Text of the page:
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  7. I just watched this movie with my sister. She hadn't seen it, either - and I have no idea how she managed not to! I practically had the dialog memorized by the time I read this book as a teenager (sort of like reading Pride and Prejudice after watching the BBC version too many times). I got some good laughs out of the book, but I think the movie was just as good. William Goldman wrote the screenplay, so of course the movie stayed pretty close to the book.

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    1. I am eager to watch the movie. I expect to like it as well or better than the book.

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  8. Tracy- I'm a fan of the movie and the book though I haven't read/watched them in ages, but I imagine I'll be watching it on repeat as my daughters get older (or so I hope!).

    The postmodern comment, I think, is to point out that the story is also a story about telling stories. I don't think that commenting about the story as it progresses is really uniquely postmodern, but that's a whole other topic.

    Signed,
    A former English major

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    1. Rebecca, one review mentioned metafiction as a device used in this book. I plan to seek out postmodern mysteries and try to understand more about the concept. I don't need to know the concepts to enjoy a book but it bugs me when I can't "get" a concept. So I want to expand my knowledge in that area.

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  9. I haven't read the book or seen the film either. But I know more about the book now. Probably not my thing but thanks for the review.

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    1. Sarah, I think that there are depths in this book that I have not plumbed, so will probably reread it one day. But I am a big believer in not spoiling the fun for someone who is new to the book, and anything more I could have said would have spoiled it for me as a new reader. Anyway, a good experience for me, but not for everyone.

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  10. I'd like to read this one eventually, but there are so many more higher on the list. The movie's cute enough though.

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    1. Carol, I know the problem ... too many books. If I had not challenged myself to fit in some fantasy, I would have still not gotten to this book. I am glad I did.

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  11. This is one of my favourite books TracyK - but then I am a huge fan of William Goldman as a novelist and screenwriter. The movie is quite different in many respects, and Buttercup is probably a better character in the book, but it's wonderful all the same. I don;t believe this is aimed at children though - certainly not pre-teen anyway. It's worth getting the 25th annicersaty edition with Goldman's sequel novella, BUTTERCUP'S BABY - He also wrote another book as by 'S. Morgernstern', THE SILENT GONDOLIERS, which is very short and with illustrations and more obviously child friendly.

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    1. Sergio, I was hoping you would comment, because I know you like the book (and the author). Reading this has certainly encouraged me to seek out more books by Goldman. I will let you know what I think of the movie... and I am sure I will like it.

      The copy I read belongs to my son and I like it, a paperback with the little map. But I will seek out my own copy and was planning to look for a later edition with the addition of Buttercup's Baby. And I did not know about The Silent Gondoliers, and will look for that. We collect illustrated books, which we started doing when my son was young, so it would fit right it.

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  12. I really enjoyed reading this one--and it's on my reread list for some time, er, soon. We'll see! I've only read the book once, but I've seen the movie many times, so it's the stronger in my mind. I think you'll find the movie to be lighter in many ways. Or maybe it's just the humor that stands out to me!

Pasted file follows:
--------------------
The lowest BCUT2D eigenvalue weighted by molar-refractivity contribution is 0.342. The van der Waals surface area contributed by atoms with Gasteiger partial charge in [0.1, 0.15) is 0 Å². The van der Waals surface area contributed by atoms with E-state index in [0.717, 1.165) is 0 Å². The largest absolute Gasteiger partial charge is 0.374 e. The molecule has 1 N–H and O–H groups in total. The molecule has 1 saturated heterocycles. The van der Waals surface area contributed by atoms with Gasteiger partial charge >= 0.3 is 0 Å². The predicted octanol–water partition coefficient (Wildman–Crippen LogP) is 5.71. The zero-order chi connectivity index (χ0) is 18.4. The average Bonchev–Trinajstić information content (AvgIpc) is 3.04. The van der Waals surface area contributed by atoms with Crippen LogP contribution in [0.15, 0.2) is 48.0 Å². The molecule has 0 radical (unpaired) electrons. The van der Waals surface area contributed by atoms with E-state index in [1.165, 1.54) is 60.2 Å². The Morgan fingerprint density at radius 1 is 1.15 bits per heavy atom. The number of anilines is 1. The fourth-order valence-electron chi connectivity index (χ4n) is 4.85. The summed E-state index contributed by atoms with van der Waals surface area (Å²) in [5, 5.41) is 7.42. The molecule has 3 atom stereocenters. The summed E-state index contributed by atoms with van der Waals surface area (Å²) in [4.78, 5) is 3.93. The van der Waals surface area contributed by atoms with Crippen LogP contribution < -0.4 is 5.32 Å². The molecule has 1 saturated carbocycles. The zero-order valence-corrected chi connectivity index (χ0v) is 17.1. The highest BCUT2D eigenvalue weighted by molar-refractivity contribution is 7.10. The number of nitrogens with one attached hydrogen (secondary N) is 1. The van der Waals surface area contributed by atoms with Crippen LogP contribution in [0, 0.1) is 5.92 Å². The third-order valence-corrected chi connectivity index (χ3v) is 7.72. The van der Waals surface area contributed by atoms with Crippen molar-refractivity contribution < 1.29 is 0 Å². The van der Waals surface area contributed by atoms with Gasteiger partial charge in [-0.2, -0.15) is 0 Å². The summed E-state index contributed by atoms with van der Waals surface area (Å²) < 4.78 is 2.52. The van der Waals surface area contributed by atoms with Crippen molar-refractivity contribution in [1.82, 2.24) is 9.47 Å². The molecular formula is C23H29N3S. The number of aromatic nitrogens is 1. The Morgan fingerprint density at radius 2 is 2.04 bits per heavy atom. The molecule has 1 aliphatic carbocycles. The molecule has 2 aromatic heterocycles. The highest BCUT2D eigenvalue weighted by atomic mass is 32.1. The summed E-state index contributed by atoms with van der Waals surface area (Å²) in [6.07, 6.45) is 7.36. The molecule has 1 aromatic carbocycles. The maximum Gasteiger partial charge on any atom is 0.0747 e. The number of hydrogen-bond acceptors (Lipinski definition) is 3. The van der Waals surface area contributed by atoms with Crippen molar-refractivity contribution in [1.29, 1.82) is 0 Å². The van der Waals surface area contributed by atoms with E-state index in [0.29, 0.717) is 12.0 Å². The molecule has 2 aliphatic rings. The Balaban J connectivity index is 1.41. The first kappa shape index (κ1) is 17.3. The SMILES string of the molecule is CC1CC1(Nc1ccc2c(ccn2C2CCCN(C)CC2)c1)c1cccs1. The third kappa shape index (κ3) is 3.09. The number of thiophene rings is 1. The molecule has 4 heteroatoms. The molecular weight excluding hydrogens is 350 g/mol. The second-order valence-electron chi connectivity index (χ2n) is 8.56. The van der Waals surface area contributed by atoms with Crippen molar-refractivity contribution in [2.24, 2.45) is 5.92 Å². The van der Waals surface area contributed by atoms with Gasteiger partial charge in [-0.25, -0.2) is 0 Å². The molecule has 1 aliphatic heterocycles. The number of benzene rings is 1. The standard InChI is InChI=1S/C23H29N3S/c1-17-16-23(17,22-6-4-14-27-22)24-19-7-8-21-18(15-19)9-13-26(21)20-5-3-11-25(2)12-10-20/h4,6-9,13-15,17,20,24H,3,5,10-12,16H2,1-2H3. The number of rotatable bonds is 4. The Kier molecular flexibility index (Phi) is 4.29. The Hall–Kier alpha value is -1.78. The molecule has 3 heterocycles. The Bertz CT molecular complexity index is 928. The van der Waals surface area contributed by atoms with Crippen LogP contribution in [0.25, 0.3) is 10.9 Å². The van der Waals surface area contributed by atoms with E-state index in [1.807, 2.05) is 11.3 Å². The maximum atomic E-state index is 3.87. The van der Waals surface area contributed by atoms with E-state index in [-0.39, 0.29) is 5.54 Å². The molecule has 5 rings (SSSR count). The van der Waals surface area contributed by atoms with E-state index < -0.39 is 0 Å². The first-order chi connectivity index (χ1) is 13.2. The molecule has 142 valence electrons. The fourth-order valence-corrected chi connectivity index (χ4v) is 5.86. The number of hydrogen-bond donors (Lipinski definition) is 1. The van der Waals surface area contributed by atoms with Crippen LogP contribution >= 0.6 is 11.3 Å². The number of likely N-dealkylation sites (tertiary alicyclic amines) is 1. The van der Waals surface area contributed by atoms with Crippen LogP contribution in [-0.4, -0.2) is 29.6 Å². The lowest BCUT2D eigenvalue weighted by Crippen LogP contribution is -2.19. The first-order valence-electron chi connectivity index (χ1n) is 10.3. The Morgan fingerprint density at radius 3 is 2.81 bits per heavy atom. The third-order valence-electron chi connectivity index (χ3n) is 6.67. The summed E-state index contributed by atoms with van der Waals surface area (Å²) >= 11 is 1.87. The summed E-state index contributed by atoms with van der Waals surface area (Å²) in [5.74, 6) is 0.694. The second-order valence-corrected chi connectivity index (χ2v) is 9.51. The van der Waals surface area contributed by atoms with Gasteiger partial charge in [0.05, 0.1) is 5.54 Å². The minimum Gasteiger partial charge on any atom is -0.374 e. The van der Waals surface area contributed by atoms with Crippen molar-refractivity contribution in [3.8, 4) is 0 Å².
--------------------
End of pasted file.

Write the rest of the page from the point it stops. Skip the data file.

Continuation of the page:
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    1. Cheryl,I am glad I finally read this. I know what you mean about planning to read books soon. And it taking a long time.

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  13. Well, I think I'm the odd man out on this one, I just don't like the movie. When I was a kid, I couldn't stand it, though I don't remember why. As an adult, it just doesn't hold my interest for very long. Because of that, I've never felt a desire to read the book. While I'm sure the book is better, I think there are a lot of books out there that I would like even more.

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    1. Ryan, my husband did not like the movie either... and has not read the book. Haven't seen the movie yet, so don't know from personal experience, but I think the movie and the book are different. The basic story is the same.

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    2. I'm glad I'm not alone on that one then :-)

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  14. I've read the book and watched the film although not in that order and really enjoyed both. It never occurred to me about what target audience this is aimed at to be honest. Interesting. I definitely wouldn't think it would hold appeal for children under a certain age though.
    Lynn :D

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    1. Lynn, I agree, probably would not appeal to younger children, unless maybe if it was read to them. Although the reading maturity of children varies. From my point of view, the best parts would only be understood by adults.

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  15. Interesting you should review this just when I bought it during a daily deal with Amazon not that long ago. Glad you enjoyed it, TracyK! I did see the movie and thought it was funny.

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    1. Keishon, it is serendipity. I am expecting to like the movie and looking forward to seeing it for the first time. Interesting, I thought my son had seen it, but he now tells me that he does not remember seeing it. So it will be interesting to see what he thinks too.

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    2. I'm rewatching it tonight, in light of your review of it. Hope you both enjoy!